One of the biggest video game news stories of 2016 came right at the end of the year, with the revelation that Tracer from Overwatch is a lesbian. For queer gamers like myself, this was gratifying; any positive representation is a boon, but Tracer is one of the most identifiable and popular characters from a huge AAA release.
While Tracer is a wonderful character who helps keep LGBTQ people visible within the media landscape, much of 2016’s queer representation was underwhelming—or even faced pushback from gamers. Here are the LGBTQ characters in video games during 2016.
Warning: some story/character spoilers
Main character Zachariah Mancer can romance one of his male companions in the game.
Baldur’s Gate: Siege of Dragonspear
The expansion to Baldur’s Gate is the first of the series to feature a transgender character. Mizhena has a brief role and explains to the main character that her named was picked after transitioning.
Gamers reacted to Mizhena poorly. Some reactions were transphobic and railed against the game for including her. Others applauded the choice to include a trans woman but found her writing token and lacking any substance. In response, the developer Beamdog announced an expansion of Mizhena’s story, saying “it would have been better served if we had introduced a transgender character with more development.”
The player discovers through reading notes that a character named Dave had an unreciprocated crush on Dan.
Kindred Spirits on the Roof
This visual novel, translated from Japanese, has received coverage for being the first visual novel with erotic content to be released—uncensored—on Steam. It’s entire premise is a relationship between two female ghosts who want to sleep together for the first time and decide to convince the main character to help them foster other “yuri” couples (or women-loving-women relationships) so they can observe them.
Ladykiller in a Bind
This erotic visual novel—full title My Twin Brother Made Me Crossdress as Him and Now I Have to Deal with a Geeky Stalker and a Domme Beauty Who Want Me in a Bind!!—features crossdressing and BDSM and lots of scenes demonstrating enthusiastic consent. It’s been well reviewed, and despite the wackiness of the title and its general premise, it has some positive representation of both BDSM and queerness.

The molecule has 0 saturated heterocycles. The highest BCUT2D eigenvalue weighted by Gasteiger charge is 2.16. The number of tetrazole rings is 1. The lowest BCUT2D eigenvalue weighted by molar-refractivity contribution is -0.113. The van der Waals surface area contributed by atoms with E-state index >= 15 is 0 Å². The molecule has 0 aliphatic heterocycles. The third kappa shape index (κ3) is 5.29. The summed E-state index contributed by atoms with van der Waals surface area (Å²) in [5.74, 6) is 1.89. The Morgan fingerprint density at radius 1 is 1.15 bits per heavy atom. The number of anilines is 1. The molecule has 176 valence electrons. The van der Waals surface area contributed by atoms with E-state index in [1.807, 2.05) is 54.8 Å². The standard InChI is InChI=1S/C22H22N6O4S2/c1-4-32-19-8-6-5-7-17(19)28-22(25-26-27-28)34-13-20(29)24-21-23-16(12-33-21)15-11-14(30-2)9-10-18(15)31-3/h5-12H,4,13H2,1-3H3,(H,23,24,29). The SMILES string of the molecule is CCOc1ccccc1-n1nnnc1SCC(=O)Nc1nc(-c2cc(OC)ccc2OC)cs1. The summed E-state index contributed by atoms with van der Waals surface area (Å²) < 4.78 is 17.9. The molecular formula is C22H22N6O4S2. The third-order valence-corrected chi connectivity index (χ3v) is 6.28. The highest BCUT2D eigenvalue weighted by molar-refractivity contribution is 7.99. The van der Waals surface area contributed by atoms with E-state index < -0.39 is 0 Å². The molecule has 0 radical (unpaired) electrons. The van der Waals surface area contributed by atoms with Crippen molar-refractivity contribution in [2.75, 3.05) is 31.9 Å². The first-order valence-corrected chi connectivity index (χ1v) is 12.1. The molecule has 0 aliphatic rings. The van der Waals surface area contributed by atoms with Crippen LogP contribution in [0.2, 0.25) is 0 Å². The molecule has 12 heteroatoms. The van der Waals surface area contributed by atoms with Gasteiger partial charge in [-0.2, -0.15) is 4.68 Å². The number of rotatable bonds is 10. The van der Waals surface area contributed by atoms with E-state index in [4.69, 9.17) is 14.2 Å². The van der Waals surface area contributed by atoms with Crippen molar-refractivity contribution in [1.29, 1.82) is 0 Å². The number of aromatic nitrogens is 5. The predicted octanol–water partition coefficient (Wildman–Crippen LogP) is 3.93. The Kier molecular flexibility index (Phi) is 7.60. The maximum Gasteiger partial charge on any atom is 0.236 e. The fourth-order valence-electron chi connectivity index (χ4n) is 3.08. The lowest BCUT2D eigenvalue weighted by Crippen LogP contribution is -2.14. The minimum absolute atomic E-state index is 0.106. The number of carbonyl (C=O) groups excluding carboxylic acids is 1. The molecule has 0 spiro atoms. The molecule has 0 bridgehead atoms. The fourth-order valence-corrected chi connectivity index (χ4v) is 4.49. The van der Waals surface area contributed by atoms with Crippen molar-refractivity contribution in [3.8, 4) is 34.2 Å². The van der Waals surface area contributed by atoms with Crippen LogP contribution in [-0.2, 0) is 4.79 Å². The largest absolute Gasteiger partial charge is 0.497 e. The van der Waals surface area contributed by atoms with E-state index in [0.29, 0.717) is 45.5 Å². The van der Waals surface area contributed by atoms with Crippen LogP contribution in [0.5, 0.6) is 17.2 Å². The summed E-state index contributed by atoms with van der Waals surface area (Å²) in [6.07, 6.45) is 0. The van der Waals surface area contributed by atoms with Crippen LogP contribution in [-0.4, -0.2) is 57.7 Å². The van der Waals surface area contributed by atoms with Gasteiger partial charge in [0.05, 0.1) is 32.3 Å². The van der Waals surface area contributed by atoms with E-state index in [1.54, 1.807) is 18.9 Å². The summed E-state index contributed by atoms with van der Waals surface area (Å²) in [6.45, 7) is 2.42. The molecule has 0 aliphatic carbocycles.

Langrisser Re:Incarnation Tensei
As Ares, the player can unlock perks by confessing feelings to men (and women).
Blizzard has gone on record saying there are multiple LGBTQ characters in Overwatch, but so far only Tracer has been confirmed. A holiday-themed tie-in comic showed her to be in a relationship with a woman named Emily.
It remains to be seen who else in the roster of Overwatch characters identifies as LGBTQ, but hopefully we’ll find out more in 2017.
So that’s the list of games featuring LGBTQ characters released during 2016. Seven games.
There were hundreds of games released and dozens of AAA titles, and of those, seven featured LGBTQ characters, most of which could barely be called minor. It says a lot about the state of the industry that two of my entries on this list are comprised of just a sentence each.
This is a crucial time, politically and personally, for LGBTQ people. We’ve fought for rights and protection of rights in 2016, from striking down transphobic bathroom bills even as more are written to pushing back against homophobic violence and rhetoric. The Pulse nightclub shooting happened in 2016. The incoming administration has an unambiguously anti-LGBTQ agenda. It’s very easy to feel hopeless and marginalized
Looking around the video game industry, at the many beautiful and inventive releases in 2016, and seeing only seven LGBTQ characters is marginalizing.
As an industry, things need to change. There is no medium with perfect LGBTQ representation, but last year’s ratio is dismal. Representation is important as a vehicle of humanization, and as something that queer people desperately need for affirmation and visibility.
But on a less vital level?
This is boring.
It’s boring to write hundreds of stories without basic diversity. It’s boring to fill games with primarily straight white—and cisgender—men. It’s boring to shove women in battle bikinis, to imperil them or kill them off as a catalyst for a male character’s journey. It’s boring to make epic fantasy RPGs and to populate them with nothing but mythical creatures and white people. It’s boring to make people of color your stock villains and thugs, and to design levels in the Middle East purely to portray war and violence.
It’s unimaginative and unrealistic that so many characters are straight and cisgender.
On a monetary level, it doesn’t make sense. Queer people buy video games. They’d buy even more if you gave them a reason to.
Let’s do better in 2017.